UCSF Names New Chair of Department of Laboratory Medicine

October 20, 2006
News Office: Jennifer O'Brien (415) 502-6397

Dr. Clifford A. Lowell has been named the new chair of the UCSF Department of Laboratory Medicine. He will assume his post Nov. 1.

Lowell, whose research focuses on the role of autoimmunity in inflammatory diseases, currently directs the Clinical Immunology Laboratory in the UCSF School of Medicine. The lab carries out assessments on immunological substances in body fluids, particularly serum.

In his new post, Lowell will oversee the department's clinical services, its research efforts and the Clinical Pathology Residency Program. He also will lead the creation of a broad-based Institute for Molecular Diagnostics, a campus-wide effort that will encompass investigators with interest in translating cutting-edge research and technologies into viable diagnostic methods for neoplastic, infectious, hematologic and autoimmune diseases.

The Department of Laboratory Medicine oversees the Clinical Laboratories at UCSF's four affiliated hospitals — UCSF Medical Center, San Francisco General Hospital Medical Center, UCSF Medical Center at Mount Zion and the San Francisco Veterans Affairs Medical Center — providing diagnostic laboratory services in hematology, immunology, microbiology, transfusion medicine, molecular diagnostics, toxicology and chemistry.

Scientists in the department carry out research on blood development, sexually-transmitted diseases, cell analysis, immunology/AIDS, neurovirology, renovascular hypertension, molecular diagnostics, and molecular cytogenetics.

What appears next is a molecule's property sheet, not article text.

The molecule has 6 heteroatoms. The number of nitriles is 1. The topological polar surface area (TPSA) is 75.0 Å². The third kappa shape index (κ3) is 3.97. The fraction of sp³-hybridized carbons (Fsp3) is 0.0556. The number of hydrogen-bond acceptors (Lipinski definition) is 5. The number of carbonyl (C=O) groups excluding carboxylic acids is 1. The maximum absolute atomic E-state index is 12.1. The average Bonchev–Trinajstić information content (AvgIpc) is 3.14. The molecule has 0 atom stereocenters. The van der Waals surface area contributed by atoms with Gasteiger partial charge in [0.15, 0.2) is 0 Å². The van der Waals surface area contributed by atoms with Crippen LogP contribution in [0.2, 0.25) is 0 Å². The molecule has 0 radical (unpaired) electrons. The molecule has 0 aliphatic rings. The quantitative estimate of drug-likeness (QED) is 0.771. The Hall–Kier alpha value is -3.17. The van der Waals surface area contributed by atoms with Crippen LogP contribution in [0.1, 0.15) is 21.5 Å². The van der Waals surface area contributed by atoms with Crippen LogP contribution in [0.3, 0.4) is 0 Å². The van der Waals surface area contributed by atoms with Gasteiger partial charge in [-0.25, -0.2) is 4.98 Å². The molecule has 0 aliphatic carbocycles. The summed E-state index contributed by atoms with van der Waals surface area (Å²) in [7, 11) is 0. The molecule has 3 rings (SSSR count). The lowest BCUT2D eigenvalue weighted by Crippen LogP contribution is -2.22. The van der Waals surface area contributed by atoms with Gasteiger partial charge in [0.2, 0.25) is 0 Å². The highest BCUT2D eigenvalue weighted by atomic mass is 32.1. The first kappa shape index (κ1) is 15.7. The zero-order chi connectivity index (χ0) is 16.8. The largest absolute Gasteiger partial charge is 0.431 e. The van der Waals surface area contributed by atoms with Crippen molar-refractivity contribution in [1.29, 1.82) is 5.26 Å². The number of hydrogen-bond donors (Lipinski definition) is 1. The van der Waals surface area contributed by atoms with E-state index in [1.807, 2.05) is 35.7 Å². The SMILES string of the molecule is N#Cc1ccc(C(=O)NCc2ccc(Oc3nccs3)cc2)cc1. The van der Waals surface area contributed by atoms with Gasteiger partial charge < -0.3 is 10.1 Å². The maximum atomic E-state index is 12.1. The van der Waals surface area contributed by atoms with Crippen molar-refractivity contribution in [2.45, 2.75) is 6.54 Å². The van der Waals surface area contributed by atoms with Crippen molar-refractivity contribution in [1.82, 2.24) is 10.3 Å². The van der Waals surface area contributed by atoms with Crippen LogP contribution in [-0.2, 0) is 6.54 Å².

Lowell's own research focuses on understanding the complex interactions of the immune system in autoimmune and inflammatory diseases. Alterations in these interactions underlie the basic mechanisms in development of malignant blood-based diseases such as leukemia and lymphoma, which is a second area of research in the Lowell group.

At UCSF, Lowell is a member of the Program in Immunology, the Biomedical Sciences Program (BMS) and the Program in Biological Sciences (PIBS). He is also a member of the UCSF Helen Diller Family Comprehensive Cancer Center, where he is active in the hematopoietic malignancies group and has served as the associate director of the UCSF Medical Scientist Training Program.

Lowell came to UCSF in 1989 as a post-doctoral research fellow in the lab of Dr. Harold Varmus, who shared the 1989 Nobel Prize in Physiology or Medicine. Lowell joined the UCSF faculty in 1995, founding his own lab. He earned his MD and PhD degrees at Johns Hopkins University in 1986, where he also completed his residency and internship in internal medicine. He received a BS with honors in biology from Stanford in 1979.

Lowell is the recipient of numerous honors and awards, including a Leukemia and Lymphoma Society Scholar Award, a Stewart Family Trust Scholar Award, and a Howard Hughes Physician Scientist Training Fellowship.

Lowell was born in Tacoma, WA in 1958.

As professor and chair of the Department of Laboratory Medicine, Lowell's annual salary will be $250,000. Funds to support this position come from a combination of sources that includes research grants, state funds allocated to the department, and allocations from UCSF Medical Center.

UCSF is a leading university that advances health worldwide by conducting advanced biomedical research, educating graduate students in the life sciences and health professions, and providing complex patient care.

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